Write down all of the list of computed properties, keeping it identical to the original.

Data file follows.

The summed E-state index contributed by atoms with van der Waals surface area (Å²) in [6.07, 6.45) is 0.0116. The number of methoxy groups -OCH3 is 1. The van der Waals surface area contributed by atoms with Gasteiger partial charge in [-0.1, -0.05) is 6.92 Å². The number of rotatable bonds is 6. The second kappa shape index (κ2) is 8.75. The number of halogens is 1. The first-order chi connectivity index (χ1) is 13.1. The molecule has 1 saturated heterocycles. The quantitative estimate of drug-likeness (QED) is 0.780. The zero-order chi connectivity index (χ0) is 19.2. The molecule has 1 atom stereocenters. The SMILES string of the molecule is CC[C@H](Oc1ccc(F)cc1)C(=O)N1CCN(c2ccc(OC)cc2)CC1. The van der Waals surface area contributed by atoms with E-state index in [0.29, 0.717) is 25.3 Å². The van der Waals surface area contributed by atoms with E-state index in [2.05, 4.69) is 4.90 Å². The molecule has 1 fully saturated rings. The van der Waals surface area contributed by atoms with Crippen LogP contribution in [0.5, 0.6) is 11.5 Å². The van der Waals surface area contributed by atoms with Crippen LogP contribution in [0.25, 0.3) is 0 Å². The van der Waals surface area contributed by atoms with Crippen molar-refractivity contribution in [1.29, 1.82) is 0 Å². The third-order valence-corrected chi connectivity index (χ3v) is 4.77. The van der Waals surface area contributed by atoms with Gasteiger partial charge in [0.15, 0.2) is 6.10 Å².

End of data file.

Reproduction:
The summed E-state index contributed by atoms with van der Waals surface area (Å²) in [6.07, 6.45) is 0.0116. The number of methoxy groups -OCH3 is 1. The van der Waals surface area contributed by atoms with Gasteiger partial charge in [-0.1, -0.05) is 6.92 Å². The number of rotatable bonds is 6. The second kappa shape index (κ2) is 8.75. The number of halogens is 1. The first-order chi connectivity index (χ1) is 13.1. The molecule has 1 saturated heterocycles. The quantitative estimate of drug-likeness (QED) is 0.780. The zero-order chi connectivity index (χ0) is 19.2. The molecule has 1 atom stereocenters. The SMILES string of the molecule is CC[C@H](Oc1ccc(F)cc1)C(=O)N1CCN(c2ccc(OC)cc2)CC1. The van der Waals surface area contributed by atoms with E-state index in [0.29, 0.717) is 25.3 Å². The van der Waals surface area contributed by atoms with E-state index in [2.05, 4.69) is 4.90 Å². The molecule has 1 fully saturated rings. The van der Waals surface area contributed by atoms with Crippen LogP contribution in [0.5, 0.6) is 11.5 Å². The van der Waals surface area contributed by atoms with Crippen LogP contribution in [0.25, 0.3) is 0 Å². The van der Waals surface area contributed by atoms with Crippen molar-refractivity contribution in [1.29, 1.82) is 0 Å². The third-order valence-corrected chi connectivity index (χ3v) is 4.77. The van der Waals surface area contributed by atoms with Gasteiger partial charge in [0.15, 0.2) is 6.10 Å².